Characteristics of Process Evaluation

by Fraser Sherman; Updated September 26, 2017

One way for a non-profit or government agency to evaluate its programs is to look at the outcome: how much the program reduced poverty, fed the hungry or cured the sick. Another is to look at the process. Process evaluation identifies the parts of a program that worked and the problems the program encountered. Even a program with a good outcome may have faulty processes.

The Program Environment

Process evaluation looks at the environment in which the program operated. Suppose the program's purpose is to teach literacy to immigrants. The evaluation looks at the makeup of the target population -- race, gender, age, culture and other factors. This can reveal whether the program might do better -- or worse -- in a different operating environment. If the program environment is unique or rare, then duplicating successful results may not be possible.

Giving Metrics

To evaluate a process, a non-profit needs metrics. How many immigrants attended literacy classes, how many homeless ate at the soup kitchen, how many seniors got free legal advice. Evaluations can also look at darker metrics, such as how many people dropped out. Two programs with identical disappointing outcomes can look different once you crunch the numbers. A drug-treatment program with a high drop-out rate may have different issues than a program that never had many people attend.

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Reality Check

A program may look great on paper but not so great in the real world. One of the characteristics of process evaluations is that they measure the difference between the plan and the reality. That can include whether the program did better than expected, whether it met all the deadlines and due dates, and whether it exhausted the available resources. If unexpected problems came up, the project evaluation identifies and explains them, and what changes the non-profit made to cope with the problems.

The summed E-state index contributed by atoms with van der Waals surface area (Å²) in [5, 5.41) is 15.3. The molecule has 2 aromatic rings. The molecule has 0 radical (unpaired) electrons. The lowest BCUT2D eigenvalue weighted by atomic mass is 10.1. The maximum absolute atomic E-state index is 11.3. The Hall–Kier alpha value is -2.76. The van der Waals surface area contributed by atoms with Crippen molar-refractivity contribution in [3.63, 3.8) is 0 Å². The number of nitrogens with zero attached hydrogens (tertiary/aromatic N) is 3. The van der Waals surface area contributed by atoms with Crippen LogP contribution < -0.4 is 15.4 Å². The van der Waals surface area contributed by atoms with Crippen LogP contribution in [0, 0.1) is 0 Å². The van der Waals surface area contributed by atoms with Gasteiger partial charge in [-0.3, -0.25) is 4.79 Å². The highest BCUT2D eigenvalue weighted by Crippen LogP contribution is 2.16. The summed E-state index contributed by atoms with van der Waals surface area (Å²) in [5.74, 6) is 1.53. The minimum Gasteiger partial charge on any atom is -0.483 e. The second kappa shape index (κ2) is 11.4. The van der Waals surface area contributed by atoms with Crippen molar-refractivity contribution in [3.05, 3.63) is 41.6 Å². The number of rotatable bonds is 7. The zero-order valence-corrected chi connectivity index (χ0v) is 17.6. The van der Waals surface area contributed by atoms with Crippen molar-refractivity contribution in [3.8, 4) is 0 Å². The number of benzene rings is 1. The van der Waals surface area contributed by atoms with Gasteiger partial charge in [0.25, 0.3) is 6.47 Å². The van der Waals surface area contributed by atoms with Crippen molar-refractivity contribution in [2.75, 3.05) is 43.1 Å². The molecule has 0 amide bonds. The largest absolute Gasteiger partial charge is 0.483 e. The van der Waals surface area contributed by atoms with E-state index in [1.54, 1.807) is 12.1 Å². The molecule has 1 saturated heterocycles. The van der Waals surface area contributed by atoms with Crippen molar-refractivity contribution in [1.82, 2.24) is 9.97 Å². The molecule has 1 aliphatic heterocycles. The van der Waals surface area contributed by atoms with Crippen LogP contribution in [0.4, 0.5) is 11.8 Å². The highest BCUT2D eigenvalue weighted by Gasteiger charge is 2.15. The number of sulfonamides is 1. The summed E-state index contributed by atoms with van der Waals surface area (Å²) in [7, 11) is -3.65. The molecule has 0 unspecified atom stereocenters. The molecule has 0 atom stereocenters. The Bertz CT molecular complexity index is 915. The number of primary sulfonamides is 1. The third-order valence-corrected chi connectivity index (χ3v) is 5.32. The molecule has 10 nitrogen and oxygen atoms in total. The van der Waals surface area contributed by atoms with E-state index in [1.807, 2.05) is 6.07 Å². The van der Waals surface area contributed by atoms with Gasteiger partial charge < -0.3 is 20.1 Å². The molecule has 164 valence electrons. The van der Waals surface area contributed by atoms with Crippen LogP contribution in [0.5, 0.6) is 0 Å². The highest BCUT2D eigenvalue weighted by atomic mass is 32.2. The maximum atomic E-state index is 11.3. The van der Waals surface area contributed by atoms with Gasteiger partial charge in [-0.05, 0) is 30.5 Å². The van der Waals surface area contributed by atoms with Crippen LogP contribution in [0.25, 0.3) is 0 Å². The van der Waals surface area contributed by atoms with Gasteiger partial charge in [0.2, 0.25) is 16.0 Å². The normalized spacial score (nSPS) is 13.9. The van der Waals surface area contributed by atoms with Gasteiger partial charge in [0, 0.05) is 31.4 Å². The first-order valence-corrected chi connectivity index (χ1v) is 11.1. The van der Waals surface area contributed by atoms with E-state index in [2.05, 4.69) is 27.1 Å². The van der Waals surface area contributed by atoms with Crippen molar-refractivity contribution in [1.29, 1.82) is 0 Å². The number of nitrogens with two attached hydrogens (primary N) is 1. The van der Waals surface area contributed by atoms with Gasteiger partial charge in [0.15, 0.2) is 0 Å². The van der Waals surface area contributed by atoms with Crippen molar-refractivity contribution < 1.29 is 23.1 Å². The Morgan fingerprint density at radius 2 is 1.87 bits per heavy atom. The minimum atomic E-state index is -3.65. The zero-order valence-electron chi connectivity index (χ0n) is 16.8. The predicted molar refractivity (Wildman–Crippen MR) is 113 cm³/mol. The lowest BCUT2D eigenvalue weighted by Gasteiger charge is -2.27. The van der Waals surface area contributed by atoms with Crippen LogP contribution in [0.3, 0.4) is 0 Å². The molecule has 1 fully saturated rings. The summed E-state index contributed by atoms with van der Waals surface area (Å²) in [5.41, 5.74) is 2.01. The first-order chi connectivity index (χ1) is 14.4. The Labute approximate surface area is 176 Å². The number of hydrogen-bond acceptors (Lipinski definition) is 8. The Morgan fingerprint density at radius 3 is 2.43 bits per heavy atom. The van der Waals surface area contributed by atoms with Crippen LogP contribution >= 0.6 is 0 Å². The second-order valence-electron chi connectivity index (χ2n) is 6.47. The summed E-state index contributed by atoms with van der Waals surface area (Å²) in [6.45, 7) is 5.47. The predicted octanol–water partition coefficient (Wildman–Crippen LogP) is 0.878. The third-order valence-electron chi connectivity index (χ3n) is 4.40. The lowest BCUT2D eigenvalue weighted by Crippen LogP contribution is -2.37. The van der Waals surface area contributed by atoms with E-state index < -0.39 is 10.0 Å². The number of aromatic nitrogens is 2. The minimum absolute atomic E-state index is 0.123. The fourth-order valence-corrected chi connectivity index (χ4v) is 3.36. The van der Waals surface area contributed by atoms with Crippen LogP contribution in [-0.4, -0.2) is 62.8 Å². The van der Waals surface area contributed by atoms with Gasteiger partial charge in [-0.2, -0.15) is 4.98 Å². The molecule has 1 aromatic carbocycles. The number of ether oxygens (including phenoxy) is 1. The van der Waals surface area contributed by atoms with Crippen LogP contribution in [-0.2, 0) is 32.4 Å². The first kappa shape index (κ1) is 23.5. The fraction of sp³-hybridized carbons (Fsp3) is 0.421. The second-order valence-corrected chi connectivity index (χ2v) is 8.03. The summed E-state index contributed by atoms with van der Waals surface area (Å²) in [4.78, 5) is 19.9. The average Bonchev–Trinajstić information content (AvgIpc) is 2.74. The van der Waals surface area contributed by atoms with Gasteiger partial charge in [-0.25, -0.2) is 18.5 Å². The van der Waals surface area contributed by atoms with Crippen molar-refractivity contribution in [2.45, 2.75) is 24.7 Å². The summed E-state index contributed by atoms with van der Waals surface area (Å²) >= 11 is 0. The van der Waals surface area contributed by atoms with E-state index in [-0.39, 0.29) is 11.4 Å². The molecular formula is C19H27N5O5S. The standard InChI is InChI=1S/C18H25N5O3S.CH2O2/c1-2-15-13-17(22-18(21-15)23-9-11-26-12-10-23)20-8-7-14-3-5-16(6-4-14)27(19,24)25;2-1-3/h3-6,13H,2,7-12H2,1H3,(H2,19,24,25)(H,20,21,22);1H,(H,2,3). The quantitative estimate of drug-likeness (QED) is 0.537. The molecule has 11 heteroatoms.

Internal Operations

Process evaluations often look at the program's internal operations. For example, it might ask non-profit staff and volunteers what they thought of the program and whether they gave it their full support. Other questions to evaluate are whether the program staff worked well together and whether everyone involved communicated effectively. It's also worth evaluating whether the non-profit's management team helped or hindered the project. If key players care about, say, who gets credit more than a successful outcome, that can cripple the project's performance.

About the Author

A graduate of Oberlin College, Fraser Sherman began writing in 1981. Since then he's researched and written newspaper and magazine stories on city government, court cases, business, real estate and finance, the uses of new technologies and film history. Sherman has worked for more than a decade as a newspaper reporter, and his magazine articles have been published in "Newsweek," "Air & Space," "Backpacker" and "Boys' Life." Sherman is also the author of three film reference books, with a fourth currently under way.

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